To many of us, having a WiFi connection means setting the router to its default setting—we won’t want to risk changing the setting and pulling our hair after that when it doesn’t work.
The default setting for the frequency band in our routers is usually set to 2.4 GHz (802.11b/g/n). The other setting is 5 GHz (802.11a/n).
The technical explanation of the different bands is pretty complicated, so let’s just say that both bands provide WiFi connections, but “move” in the air quite differently.
The 2.4 GHz band is recommended for most areas as its range is farther: think of a router in a school. You’ll need one that can cover as much area as possible, right? In addition, it can also go through walls better and faster.
However, the downside of using the 2.4 GHz band is that many other devices, other than devices that need Internet connection like your laptop and smartphone, are causing interference in its wave. This includes our microwave ovens, our Bluetooth speakers and our wireless mouse.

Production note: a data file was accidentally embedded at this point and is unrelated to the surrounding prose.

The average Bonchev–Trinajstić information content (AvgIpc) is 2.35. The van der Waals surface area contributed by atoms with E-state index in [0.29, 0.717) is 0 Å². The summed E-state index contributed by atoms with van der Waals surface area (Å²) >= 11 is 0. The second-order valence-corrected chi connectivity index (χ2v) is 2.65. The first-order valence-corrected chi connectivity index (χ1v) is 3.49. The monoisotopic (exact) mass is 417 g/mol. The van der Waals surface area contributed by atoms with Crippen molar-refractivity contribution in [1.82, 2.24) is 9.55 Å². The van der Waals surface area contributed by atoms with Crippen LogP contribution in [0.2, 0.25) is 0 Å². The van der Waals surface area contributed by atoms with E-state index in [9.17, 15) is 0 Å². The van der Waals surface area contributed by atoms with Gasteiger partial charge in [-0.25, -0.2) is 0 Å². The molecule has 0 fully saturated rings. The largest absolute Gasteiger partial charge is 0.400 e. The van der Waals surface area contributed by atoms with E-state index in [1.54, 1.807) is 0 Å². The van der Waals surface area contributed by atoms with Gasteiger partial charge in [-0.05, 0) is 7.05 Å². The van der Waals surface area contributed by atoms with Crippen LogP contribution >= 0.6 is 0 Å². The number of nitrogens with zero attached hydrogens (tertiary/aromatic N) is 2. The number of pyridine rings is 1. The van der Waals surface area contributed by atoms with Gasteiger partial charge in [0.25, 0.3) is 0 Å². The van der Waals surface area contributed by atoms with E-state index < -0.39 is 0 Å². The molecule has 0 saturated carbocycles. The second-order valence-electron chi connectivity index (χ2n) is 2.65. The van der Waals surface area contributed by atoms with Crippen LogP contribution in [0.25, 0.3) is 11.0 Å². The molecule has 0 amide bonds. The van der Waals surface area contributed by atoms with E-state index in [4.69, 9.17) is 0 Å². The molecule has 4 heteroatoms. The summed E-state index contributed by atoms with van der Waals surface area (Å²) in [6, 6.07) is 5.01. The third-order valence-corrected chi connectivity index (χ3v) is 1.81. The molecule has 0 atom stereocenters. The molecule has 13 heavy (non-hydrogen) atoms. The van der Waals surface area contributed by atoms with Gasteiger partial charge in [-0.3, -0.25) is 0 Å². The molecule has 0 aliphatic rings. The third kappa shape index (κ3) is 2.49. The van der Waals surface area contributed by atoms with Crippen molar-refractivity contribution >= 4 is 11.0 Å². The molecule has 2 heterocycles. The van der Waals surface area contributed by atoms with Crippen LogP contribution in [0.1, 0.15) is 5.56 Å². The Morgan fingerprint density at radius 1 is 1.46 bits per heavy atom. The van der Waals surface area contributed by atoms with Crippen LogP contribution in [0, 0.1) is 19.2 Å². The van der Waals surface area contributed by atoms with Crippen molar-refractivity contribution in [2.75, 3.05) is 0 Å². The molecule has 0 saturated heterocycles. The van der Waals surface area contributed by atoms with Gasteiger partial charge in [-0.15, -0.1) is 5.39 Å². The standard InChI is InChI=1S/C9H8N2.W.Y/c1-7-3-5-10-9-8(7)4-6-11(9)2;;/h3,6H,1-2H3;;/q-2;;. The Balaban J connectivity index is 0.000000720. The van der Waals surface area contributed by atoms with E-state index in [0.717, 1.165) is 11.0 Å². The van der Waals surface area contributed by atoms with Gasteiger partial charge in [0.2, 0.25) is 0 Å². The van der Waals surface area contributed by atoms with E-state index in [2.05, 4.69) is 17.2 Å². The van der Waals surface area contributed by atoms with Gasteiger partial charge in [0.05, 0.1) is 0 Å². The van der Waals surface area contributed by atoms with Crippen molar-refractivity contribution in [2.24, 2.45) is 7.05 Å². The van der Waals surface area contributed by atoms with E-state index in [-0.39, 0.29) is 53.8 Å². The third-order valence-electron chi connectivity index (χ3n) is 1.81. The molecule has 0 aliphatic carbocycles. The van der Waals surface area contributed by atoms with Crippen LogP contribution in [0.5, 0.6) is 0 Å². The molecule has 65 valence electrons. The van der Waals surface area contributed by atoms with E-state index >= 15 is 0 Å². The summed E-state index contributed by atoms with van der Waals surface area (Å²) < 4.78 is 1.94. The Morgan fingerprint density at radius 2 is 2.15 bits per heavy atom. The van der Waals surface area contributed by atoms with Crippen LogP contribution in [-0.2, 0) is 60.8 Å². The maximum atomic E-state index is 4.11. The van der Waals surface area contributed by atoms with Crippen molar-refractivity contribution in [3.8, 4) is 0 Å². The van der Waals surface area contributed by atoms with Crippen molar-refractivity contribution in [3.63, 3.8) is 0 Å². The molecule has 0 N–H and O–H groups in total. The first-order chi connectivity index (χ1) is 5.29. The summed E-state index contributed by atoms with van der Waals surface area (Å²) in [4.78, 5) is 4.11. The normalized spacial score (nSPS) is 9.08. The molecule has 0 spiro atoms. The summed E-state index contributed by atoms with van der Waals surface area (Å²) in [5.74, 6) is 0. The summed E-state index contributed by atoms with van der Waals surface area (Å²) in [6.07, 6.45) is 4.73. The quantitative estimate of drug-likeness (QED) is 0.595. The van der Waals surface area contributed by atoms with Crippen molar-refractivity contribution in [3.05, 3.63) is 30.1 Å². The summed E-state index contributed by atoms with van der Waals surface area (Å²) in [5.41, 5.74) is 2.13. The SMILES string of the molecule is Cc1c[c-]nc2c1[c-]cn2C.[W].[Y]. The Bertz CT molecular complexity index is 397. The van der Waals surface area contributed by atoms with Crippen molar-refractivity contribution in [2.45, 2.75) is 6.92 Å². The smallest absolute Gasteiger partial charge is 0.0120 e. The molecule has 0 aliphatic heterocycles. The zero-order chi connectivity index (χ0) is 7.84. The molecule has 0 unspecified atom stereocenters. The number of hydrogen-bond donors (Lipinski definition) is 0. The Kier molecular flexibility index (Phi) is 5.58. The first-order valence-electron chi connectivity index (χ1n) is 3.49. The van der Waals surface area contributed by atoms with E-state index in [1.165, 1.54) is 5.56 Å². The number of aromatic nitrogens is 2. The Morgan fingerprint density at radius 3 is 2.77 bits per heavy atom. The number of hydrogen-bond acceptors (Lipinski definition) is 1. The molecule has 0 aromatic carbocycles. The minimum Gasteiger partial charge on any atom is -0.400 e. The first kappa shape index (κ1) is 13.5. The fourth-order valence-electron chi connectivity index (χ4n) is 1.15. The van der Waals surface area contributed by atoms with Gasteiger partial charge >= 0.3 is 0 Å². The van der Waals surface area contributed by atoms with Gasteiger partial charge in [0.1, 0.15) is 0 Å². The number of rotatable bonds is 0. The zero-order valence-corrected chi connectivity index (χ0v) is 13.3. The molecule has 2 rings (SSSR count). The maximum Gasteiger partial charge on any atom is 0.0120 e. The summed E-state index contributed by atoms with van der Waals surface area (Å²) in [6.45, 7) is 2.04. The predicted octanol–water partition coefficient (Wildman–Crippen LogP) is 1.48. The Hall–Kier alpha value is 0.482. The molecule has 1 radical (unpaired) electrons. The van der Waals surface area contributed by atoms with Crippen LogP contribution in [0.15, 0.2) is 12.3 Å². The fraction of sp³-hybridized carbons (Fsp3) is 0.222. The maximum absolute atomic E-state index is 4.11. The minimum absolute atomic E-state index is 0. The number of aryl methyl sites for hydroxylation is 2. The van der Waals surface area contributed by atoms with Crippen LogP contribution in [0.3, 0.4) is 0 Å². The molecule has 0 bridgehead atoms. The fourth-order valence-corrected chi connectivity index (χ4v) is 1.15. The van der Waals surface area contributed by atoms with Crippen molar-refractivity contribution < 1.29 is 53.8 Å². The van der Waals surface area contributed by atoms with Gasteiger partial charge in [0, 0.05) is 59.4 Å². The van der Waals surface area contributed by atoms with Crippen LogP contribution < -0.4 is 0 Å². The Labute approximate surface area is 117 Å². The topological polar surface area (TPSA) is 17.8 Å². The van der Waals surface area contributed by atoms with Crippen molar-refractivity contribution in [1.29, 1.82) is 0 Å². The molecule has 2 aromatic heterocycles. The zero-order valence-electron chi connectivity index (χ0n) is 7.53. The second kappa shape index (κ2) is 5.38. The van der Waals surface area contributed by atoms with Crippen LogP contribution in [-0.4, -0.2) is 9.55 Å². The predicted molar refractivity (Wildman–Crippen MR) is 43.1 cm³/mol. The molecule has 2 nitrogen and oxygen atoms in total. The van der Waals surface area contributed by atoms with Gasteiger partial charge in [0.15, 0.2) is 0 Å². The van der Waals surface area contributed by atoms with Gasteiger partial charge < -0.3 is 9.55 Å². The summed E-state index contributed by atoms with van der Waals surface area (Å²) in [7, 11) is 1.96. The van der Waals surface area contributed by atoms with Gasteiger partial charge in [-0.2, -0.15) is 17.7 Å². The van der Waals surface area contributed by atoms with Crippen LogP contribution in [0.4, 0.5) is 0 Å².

These devices are like black holes sucking our WIFI connections. In addition, your neighbours are most likely also using the 2.4 GHz setting, so having two “waves” meeting each other is like your ex-girlfriend meeting your current girlfriend: you’re going to suffer.
But we don’t have to make do with that, you know.
There’s a relatively unknown solution: the 5 GHz band. The 5 GHz band is the “older brother” of the 2.4 GHz band. Before the 2.4 GHz band went mainstream due to its cheaper and more readily available parts to make, the 5 GHz band was the default setting.
But that was in 1999—now, people would prefer the 2.4 GHz band due to its wide range. But here’s the thing about the 5 GHz band: it won’t get any interference from any electrical or wireless devices.
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However, due to its higher frequency, the range is shorter and it cannot go through walls as well as the 2.4 GHz band. But the speed could be almost three times faster.
Just take a look at this speed test done by a Singaporean on a Singtel connection. The 2.4 GHz band has a download speed of 61.22 Mbps, while the 5 GHz band has a download speed of 161.41 Mbps.
If your concern is about wall interference, you shouldn’t have too much of an issue: my office room door is often closed and the router is in the main office, yet my connection has always been stable. You should be able to connect seamlessly in an HDB flat.
And oh, you’re welcome.
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